-d      Dump reads by case into fasta files
        -I STR  Save reads fasta into an existing directory
        -b      The input file is in breakdancer format
        -f      Provide a text file containing rows of sample:bam mapping
        -M INT  Skip SVs shorter than [3] bp
        -h INT  Skip complex contig graphs with more than [100] nodes
        -m      Add mate for assembly, speed might be twice slower when this option is on.
        -S STR  Spec_file:Read_file from the last run with -d turned on. Facilitates quick debug without extracting reads from bam. Spec_file is in the format of stderr.


	The minimally required input is a SV file.
	As shown in the usage, a group of bam files can be specified in the commandline, or using the -f option.

	TIGRA currently recognizes two types of input:

	1. The 1000 Genomes format
	   The SV calls must be recorded in a tab-delimited format with the following columns:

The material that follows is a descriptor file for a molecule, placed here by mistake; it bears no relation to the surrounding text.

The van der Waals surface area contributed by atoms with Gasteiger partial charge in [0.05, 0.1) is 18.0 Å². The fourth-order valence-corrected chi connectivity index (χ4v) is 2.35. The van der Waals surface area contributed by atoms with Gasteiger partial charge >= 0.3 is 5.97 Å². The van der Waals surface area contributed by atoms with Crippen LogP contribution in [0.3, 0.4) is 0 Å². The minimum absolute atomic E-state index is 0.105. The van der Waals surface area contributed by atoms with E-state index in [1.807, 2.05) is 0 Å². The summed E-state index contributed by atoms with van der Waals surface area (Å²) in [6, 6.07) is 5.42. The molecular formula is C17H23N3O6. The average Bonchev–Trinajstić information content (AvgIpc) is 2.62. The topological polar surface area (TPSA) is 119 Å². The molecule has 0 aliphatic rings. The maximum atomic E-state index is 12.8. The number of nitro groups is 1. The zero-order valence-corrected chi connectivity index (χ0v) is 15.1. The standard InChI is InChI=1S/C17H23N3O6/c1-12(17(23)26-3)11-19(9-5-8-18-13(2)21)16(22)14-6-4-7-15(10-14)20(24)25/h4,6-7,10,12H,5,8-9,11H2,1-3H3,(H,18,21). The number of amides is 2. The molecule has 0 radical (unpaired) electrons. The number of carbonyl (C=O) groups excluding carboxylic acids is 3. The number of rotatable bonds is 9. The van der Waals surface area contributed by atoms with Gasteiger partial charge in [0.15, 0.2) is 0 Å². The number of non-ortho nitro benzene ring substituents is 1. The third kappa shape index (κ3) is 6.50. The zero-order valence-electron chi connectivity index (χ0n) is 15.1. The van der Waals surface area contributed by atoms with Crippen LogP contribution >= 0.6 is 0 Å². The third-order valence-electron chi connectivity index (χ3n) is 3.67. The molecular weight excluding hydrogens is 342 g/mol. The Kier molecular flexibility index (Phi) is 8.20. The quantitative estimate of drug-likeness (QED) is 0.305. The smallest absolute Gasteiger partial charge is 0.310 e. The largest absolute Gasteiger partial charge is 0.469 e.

It is critical to have accurate information in CHR,START_INNER,END_INNER,TYPE_OF_EVENT, SIZE_PREDICTION, and SAMPLES.
	   SAMPLEs should be the sample names separated by comma. 
	   For example:
	   1       829757  829757  829865  829865  DEL       116     MAQ     SLX     NA19238,NA19240    RP      WashU
	   To let the program know the association between location of the bam files and the sample names, use the -f option to specify a bam_list_file in the following key:value pairs:
	   with no space in between. 
	   For example:
	   Each row can only declare only one sample.
	   Only the samples and the bams that contain the SV will be assembled.

	2. BreakDancer format
	   Please use option -b to declare the BreakDancer format.
	   You can use either the long format, e.g.,

           10      89690279        +       10      89702321        +       DEL     12042   99      16      example1|16     0.01    2.37
           10      85512695        +       10      85513886        +       DEL     1191    99      18      example1|11:example2|7  0.02    0.35

	   or the short format, e.g.,

           10      89690279        +       10      89702321        +       DEL     12042
           10      85512695        +       10      85513886        +       DEL     1191